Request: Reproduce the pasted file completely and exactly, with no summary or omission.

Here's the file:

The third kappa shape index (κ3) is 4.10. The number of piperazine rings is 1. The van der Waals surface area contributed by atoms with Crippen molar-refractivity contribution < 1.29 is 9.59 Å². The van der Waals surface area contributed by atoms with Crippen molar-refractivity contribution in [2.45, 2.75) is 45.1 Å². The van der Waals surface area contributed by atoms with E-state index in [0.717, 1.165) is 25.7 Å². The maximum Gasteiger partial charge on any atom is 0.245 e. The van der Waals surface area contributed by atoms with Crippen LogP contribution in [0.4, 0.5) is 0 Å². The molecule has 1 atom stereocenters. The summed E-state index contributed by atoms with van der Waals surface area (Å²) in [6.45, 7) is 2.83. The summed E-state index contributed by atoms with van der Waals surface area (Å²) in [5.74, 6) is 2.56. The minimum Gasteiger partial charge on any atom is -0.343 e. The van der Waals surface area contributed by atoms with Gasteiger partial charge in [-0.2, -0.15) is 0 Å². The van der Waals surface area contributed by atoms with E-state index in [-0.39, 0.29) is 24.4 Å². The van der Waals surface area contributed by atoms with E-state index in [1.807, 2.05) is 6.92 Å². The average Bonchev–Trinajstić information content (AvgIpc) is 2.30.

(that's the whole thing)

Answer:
The third kappa shape index (κ3) is 4.10. The number of piperazine rings is 1. The van der Waals surface area contributed by atoms with Crippen molar-refractivity contribution < 1.29 is 9.59 Å². The van der Waals surface area contributed by atoms with Crippen molar-refractivity contribution in [2.45, 2.75) is 45.1 Å². The van der Waals surface area contributed by atoms with E-state index in [0.717, 1.165) is 25.7 Å². The maximum Gasteiger partial charge on any atom is 0.245 e. The van der Waals surface area contributed by atoms with Crippen LogP contribution in [0.4, 0.5) is 0 Å². The molecule has 1 atom stereocenters. The summed E-state index contributed by atoms with van der Waals surface area (Å²) in [6.45, 7) is 2.83. The summed E-state index contributed by atoms with van der Waals surface area (Å²) in [5.74, 6) is 2.56. The minimum Gasteiger partial charge on any atom is -0.343 e. The van der Waals surface area contributed by atoms with Gasteiger partial charge in [-0.2, -0.15) is 0 Å². The van der Waals surface area contributed by atoms with E-state index in [-0.39, 0.29) is 24.4 Å². The van der Waals surface area contributed by atoms with E-state index in [1.807, 2.05) is 6.92 Å². The average Bonchev–Trinajstić information content (AvgIpc) is 2.30.